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# Basel problem

The Basel problem, first posed by Pietro Mengoli in 1644, asks for a finite formula for the infinite sum

$\sum_{{i=1}}^{{\infty}}\frac{1}{i^{2}}.$ |

Though Mengoli verified the Wallis formulae for $\pi$, it did not occur to him that $\pi$ was also involved in the solution of this problem. Jakob Bernoulli also tried in vain to solve this problem. Even an approximate decimal value eluded contemporary mathematicians: an answer accurate to just five decimal places requires iterating up to at least $i=112000$, which without the aid of a computer was wholly impractical in Mengoli’s day. The problem was finally solved in 1741, when, after almost a decade of work, Leonhard Euler conclusively proved that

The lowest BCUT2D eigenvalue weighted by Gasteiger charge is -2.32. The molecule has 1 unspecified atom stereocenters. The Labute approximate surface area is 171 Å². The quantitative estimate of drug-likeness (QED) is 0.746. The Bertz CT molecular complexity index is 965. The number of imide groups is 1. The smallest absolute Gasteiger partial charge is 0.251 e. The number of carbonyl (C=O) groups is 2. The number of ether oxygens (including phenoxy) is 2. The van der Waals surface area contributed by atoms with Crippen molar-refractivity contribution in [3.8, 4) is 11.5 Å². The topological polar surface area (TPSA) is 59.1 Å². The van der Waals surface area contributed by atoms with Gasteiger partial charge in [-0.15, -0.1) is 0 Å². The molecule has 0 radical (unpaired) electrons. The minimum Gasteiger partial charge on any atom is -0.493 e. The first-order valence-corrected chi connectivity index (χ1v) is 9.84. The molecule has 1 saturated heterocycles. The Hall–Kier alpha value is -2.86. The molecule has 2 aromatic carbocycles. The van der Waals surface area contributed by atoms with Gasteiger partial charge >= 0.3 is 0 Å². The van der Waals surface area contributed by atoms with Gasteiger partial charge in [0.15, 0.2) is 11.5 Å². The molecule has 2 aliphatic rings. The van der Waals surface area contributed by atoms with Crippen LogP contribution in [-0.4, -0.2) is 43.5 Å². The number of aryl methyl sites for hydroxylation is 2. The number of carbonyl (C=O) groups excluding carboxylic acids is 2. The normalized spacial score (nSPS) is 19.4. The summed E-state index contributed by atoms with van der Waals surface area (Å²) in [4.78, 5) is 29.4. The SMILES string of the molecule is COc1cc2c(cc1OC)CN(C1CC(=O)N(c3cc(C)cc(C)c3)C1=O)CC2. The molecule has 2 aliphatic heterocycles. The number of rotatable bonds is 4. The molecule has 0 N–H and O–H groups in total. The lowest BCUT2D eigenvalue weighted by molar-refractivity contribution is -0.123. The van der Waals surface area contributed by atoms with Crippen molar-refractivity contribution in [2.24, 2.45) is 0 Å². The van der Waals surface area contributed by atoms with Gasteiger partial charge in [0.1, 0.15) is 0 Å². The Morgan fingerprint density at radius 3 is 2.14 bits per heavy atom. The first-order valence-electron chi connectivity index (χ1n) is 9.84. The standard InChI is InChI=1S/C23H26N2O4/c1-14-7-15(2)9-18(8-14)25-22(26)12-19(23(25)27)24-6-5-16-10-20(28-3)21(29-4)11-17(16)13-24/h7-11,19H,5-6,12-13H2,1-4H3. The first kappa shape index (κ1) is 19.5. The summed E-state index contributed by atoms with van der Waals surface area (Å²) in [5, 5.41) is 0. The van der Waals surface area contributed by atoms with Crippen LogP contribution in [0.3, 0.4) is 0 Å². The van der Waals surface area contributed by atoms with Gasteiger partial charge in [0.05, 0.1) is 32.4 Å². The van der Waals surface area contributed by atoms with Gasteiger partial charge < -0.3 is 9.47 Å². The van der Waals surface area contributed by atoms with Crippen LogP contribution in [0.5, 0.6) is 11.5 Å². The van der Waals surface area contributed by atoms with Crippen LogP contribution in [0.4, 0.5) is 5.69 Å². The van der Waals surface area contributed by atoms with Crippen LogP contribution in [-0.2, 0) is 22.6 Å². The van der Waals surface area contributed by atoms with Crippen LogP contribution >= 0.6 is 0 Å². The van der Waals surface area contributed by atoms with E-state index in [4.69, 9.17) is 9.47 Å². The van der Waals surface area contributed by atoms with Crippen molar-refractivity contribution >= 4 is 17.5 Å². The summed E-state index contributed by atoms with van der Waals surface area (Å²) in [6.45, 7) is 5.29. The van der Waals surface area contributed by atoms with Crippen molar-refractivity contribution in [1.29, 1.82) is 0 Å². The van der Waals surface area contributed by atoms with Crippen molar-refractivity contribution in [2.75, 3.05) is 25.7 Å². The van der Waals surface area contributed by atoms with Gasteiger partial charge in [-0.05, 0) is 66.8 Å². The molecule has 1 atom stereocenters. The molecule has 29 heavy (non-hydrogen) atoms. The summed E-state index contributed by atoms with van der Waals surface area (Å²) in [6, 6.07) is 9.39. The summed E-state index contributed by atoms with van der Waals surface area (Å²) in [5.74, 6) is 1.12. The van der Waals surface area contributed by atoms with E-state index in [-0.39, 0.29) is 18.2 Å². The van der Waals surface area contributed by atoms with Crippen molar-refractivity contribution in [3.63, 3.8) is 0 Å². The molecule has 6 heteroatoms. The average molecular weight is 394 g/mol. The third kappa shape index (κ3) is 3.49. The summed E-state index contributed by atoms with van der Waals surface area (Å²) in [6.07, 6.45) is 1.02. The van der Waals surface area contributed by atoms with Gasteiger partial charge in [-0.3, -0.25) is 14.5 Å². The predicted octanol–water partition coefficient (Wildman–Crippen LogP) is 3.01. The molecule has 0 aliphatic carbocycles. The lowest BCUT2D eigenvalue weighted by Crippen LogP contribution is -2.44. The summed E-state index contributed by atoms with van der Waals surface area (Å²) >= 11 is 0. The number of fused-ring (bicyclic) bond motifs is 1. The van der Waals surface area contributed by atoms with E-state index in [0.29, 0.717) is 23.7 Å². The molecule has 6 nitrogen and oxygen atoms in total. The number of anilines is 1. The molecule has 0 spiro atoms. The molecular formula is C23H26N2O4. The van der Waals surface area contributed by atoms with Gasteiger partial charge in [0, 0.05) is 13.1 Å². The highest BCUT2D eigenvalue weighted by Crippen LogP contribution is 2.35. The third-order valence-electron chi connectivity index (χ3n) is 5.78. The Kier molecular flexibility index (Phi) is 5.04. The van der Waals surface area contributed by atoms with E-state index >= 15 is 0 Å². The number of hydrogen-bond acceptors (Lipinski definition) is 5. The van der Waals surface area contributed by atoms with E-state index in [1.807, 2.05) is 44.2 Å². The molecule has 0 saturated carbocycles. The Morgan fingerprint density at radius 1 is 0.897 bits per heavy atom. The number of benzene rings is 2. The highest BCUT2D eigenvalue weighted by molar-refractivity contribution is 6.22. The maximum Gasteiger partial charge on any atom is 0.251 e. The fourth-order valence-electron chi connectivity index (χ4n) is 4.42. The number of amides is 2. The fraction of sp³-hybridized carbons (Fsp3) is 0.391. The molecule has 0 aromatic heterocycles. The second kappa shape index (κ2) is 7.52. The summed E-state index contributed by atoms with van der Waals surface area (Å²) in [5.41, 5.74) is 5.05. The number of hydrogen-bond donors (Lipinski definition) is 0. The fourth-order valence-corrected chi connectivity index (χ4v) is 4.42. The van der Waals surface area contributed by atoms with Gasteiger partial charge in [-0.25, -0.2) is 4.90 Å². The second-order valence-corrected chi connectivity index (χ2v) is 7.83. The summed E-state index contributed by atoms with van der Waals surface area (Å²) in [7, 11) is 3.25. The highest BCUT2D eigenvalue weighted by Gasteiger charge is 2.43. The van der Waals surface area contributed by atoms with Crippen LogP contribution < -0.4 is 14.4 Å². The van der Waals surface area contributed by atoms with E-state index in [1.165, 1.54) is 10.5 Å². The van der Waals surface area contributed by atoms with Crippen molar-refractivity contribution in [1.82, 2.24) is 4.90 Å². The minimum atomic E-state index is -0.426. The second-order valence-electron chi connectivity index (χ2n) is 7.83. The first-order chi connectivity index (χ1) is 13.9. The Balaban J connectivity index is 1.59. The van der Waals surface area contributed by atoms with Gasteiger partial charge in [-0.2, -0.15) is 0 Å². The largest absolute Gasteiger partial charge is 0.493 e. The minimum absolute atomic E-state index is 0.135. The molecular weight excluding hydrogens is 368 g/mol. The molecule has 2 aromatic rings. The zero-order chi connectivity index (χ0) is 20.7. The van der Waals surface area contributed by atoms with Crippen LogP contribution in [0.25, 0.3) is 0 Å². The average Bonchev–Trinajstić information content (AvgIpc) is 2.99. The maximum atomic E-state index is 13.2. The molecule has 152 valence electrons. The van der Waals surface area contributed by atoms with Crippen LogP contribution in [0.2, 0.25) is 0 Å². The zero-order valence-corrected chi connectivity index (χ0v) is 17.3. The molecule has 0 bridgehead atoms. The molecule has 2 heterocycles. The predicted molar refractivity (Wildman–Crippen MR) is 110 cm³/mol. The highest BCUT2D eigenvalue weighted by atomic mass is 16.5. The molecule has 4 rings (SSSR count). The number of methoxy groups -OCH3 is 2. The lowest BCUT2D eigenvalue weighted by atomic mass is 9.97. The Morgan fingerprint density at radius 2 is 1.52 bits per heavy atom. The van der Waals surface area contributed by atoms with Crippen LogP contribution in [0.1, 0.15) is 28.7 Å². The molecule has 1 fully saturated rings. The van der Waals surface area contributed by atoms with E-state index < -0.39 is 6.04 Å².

$\frac{\pi^{2}}{6}=\zeta(2)=\sum_{{i=1}}^{{\infty}}\frac{1}{i^{2}}.$ |

The value, 1.6449340668482264365… could then be computed to almost as many decimal places as were known of $\pi$. See value of the Riemann zeta function at $s=2$

# References

- 1 Ed Sandifer, “Euler’s Solution of the Basel Problem - The Longer Story”. Danbury, Connecticut: Western Connecticut State University (2003)

## Mathematics Subject Classification

11A25*no label found*

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